by Father James Rodriguez
MERCY. It is at the very heart of today’s readings. It is a commonly misunderstood word, yet the Word of God teaches us on this second Sunday of Easter that it is essential. In a vision, our Lord showed St. Faustina the now-popular image of His divine mercy (see photo). In the year 2000, with her canonization, the Church declared that this, the second Sunday of Easter, would be known as Divine Mercy Sunday. Pope John Paul II consecrated the entire world to the Divine Mercy, that immense mystery so thoroughly visible in this holy and radiant season of Easter. Under the tyrannical pressure of fear, mercy was far from the apostles’ minds. They feared for their lives, ashamed for having abandoned the Lord. In one of the most poignant scenes in the seminal film “The Passion of the Christ,” Peter, just after denying Christ, runs away from the battered Lord and the abusive crowd. He is stopped by John, Mary, and Mary Magdalene. Weeping bitter tears, he falls to his knees before Mary, who instinctively reaches down to touch him, prefiguring the mercy of God with her own maternal mercy. He refuses, crying, “No, no…I am unworthy! I have denied him, Mother! Denied him three times!” Behind the invisible wall of shame, he runs off again into the darkness of night. Running and hiding, like Adam and Eve in their original shame, the apostles needed God’s mercy more than ever. As with our first parents, the Lord penetrates the fear and speaks. This time he does not ask, “Where are you?” but says, “Peace be with you.” How liberating! How powerful! How merciful is the Lord of love! Forgiveness poured from his wounds, no longer bleeding, but still visible. Their fear receded, for this was indeed the Messiah, for whom the world had longed since that first devastatingly easy bite from the fruit of a tree. The world rejoices in the splendor of the Risen Christ, the source of God’s merciful forgiveness available to any sorrowful sinner behind the doors of confessionals around the world. There, the divine mercy that found the Apostles enters our lives. In our first reading today, we hear about the nature of the early Church. They held everything in common. People were selling off properties and houses to help the poor. With great power the apostles bore witness to the resurrection of the Lord Jesus (Acts 4:33). Can we have this same great power? We already do. It is the same as theirs, for our help is in the name of the Lord. So often, we retreat in fear when faced with the challenge of defending our faith, but ours is not a religion of fear or myth. Christ is risen! Every time we receive Holy Communion, we are afforded the opportunity to be so close to Him that we hold Him in our hands, and we receive Him into our bodies. St. John, in today’s second reading, encourages us to become victors over the world by living out our faith, sacrificing ourselves for others and remaining faithful to the Bride of Christ, the Church. Her rules are His rules, and it is for us as faithful sons and daughters of so beautiful a mother to uphold those rules. In this way we know that we love the children of God when we love God and obey his commandments. The Apostles, as the first priests of the new covenant, are entrusted with the divine power to forgive sin. (John 20:23) Like the apostles, all of us are given the power to forgive and change, since we have seen with our own eyes and, yes, even touched the wounded side of the Savior. Like Thomas, we touch the flesh of the Risen Lord. At the end of the novel, “Between the Savior and the Sea,” author Bob Rice retells the story of Thomas and his encounter of divine mercy. In this work of plausible fiction, based on the New Testament and tradition, the unbelieving Thomas calls the other apostles crazy as they drag him to the Upper Room. Bumping into someone, he grabbed the apostle’s tunic to push him aside. But the tunic came open, revealing a bare chest. And on that chest was a wound. And in that wound was a beating heart. Never before had the world encountered the beating heart of God in this way until that first day of the week, when He made a new beginning of the apostolic faith, a fresh start with those men chosen to set the world ablaze with the Spirit given to them at Pentecost. We are the apostles of today, chosen and sent. May the Eucharist be our nourishment, may our fidelity be our strength, and may the one banner of Christ and His Church unite us.[hr]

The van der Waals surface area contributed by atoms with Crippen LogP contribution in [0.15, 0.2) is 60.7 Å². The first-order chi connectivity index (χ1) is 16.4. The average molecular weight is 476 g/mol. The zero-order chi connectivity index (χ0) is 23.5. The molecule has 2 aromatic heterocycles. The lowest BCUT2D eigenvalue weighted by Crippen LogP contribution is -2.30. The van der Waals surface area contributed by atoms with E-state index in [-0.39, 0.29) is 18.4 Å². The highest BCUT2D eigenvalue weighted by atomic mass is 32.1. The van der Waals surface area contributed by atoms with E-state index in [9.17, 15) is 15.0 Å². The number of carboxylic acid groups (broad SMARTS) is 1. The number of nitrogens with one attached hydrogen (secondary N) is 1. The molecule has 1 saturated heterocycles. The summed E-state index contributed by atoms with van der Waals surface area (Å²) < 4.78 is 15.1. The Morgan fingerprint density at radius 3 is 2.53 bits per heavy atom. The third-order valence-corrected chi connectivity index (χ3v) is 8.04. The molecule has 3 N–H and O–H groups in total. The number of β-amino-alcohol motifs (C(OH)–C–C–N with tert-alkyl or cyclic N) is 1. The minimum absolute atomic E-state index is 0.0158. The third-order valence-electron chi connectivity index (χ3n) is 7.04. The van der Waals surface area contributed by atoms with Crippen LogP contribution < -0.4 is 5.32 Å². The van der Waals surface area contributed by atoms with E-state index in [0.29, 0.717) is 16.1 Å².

Readings for The Mass of Easter Sunday: Acts 4: 32-35 Psalm 118: 2-4, 13-15, 22-24 1 John 5: 1-6 John 20: 19-31[hr] Father Rodriguez, parochial vicar at Most Precious Blood, Long Island City, was ordained to the priesthood for the Brooklyn Diocese on June 7, 2008.